U.S. Braced for Fights With Pakistanis in Bin Laden Raid
By ERIC SCHMITT, THOM SHANKER and DAVID E. SANGER
Published: May 9, 2011
This article is by Eric Schmitt, Thom Shanker and David E. Sanger.
Enlarge This Image
Alex Brandon/Associated Press
Leon E. Panetta, the C.I.A. director, will reportedly meet soon with his Pakistani counterpart, Lt. Gen. Ahmad Shuja Pasha.
Leak of C.I.A. Officer Name Is Sign of Rift With Pakistan (May 10, 2011)
Times Topic: The Death of Osama bin Laden
Related in Opinion
Room For Debate: Should the U.S. Cut Off Aid to Pakistan?
Enlarge This Image
Lt. Gen. Ahmad Shuja Pasha.
WASHINGTON — President Obama insisted that the assault force hunting down Osama bin Laden last week be large enough to fight its way out of Pakistan if confronted by hostile local police officers and troops, senior administration and military officials said Monday.
In revealing additional details about planning for the mission, senior officials also said that two teams of specialists were on standby: One to bury Bin Laden if he was killed, and a second composed of lawyers, interrogators and translators in case he was captured alive. That team was set to meet aboard a Navy ship, mostly likely the aircraft carrier Carl Vinson in the North Arabian Sea.
Mr. Obama’s decision to increase the size of the force sent into Pakistan shows that he was willing to risk a military confrontation with a close ally in order to capture or kill the leader of Al Qaeda.
Such a fight would have set off an even larger breach with the Pakistanis than has taken place since officials in Islamabad learned that helicopters filled with members of a Navy Seals team had flown undetected into one of their cities, and burst into a compound where Bin Laden was hiding.
One senior Obama administration official, pressed on the rules of engagement for one of the riskiest clandestine operations attempted by the C.I.A. and the military’s Joint Special Operations Command in many years, said: “Their instructions were to avoid any confrontation if at all possible. But if they had to return fire to get out, they were authorized to do it.”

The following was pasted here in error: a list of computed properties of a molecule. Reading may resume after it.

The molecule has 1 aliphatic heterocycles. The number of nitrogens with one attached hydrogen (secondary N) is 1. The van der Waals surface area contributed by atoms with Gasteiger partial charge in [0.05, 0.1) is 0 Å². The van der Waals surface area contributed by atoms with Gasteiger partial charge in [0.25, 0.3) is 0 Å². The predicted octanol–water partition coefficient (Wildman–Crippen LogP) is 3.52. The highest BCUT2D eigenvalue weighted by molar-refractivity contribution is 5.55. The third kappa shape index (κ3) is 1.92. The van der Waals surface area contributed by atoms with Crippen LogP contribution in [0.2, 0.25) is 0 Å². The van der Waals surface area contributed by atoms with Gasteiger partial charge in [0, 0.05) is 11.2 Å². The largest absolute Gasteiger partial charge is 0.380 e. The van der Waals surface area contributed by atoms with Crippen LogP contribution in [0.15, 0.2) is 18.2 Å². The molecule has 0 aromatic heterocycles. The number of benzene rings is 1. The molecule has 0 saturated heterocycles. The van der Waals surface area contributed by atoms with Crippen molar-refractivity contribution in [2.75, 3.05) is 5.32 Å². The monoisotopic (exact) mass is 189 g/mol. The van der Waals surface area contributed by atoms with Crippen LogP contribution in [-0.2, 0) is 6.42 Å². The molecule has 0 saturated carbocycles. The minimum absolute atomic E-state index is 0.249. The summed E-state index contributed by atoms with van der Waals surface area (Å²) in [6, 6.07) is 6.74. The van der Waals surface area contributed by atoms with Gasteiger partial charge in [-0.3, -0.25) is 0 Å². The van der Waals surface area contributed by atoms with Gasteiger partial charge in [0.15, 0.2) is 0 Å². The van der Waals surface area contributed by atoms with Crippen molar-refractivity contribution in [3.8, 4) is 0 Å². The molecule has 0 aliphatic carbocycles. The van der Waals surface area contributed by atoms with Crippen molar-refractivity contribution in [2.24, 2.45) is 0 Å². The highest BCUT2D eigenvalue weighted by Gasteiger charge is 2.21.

The planning also illustrates how little the administration trusted the Pakistanis as they set up their operation. They also rejected a proposal to bring the Pakistanis in on the mission.
Under the original plan, two assault helicopters were going to stay on the Afghanistan side of the border waiting for a call if they were needed. But the aircraft would have been about 90 minutes away from the Bin Laden compound.
About 10 days before the raid, Mr. Obama reviewed the plans and pressed his commanders as to whether they were bringing along enough forces to fight their way out if the Pakistanis arrived on the scene and attempted to interfere with the operation.
That resulted in the decision to send two more helicopters carrying additional troops. These followed the two lead Black Hawk helicopters that carried the actual assault team. While there was no confrontation with the Pakistanis, one of those backup helicopters was ultimately brought in to the scene of the raid when a Black Hawk was damaged while making a hard landing
“Some people may have assumed we could talk our way out a jam, but given our difficult relationship with Pakistan right now, the president did not want to leave anything to chance,” said one senior administration official, who like others would not be quoted by name describing details of the secret mission. “He wanted extra forces if they were necessary.”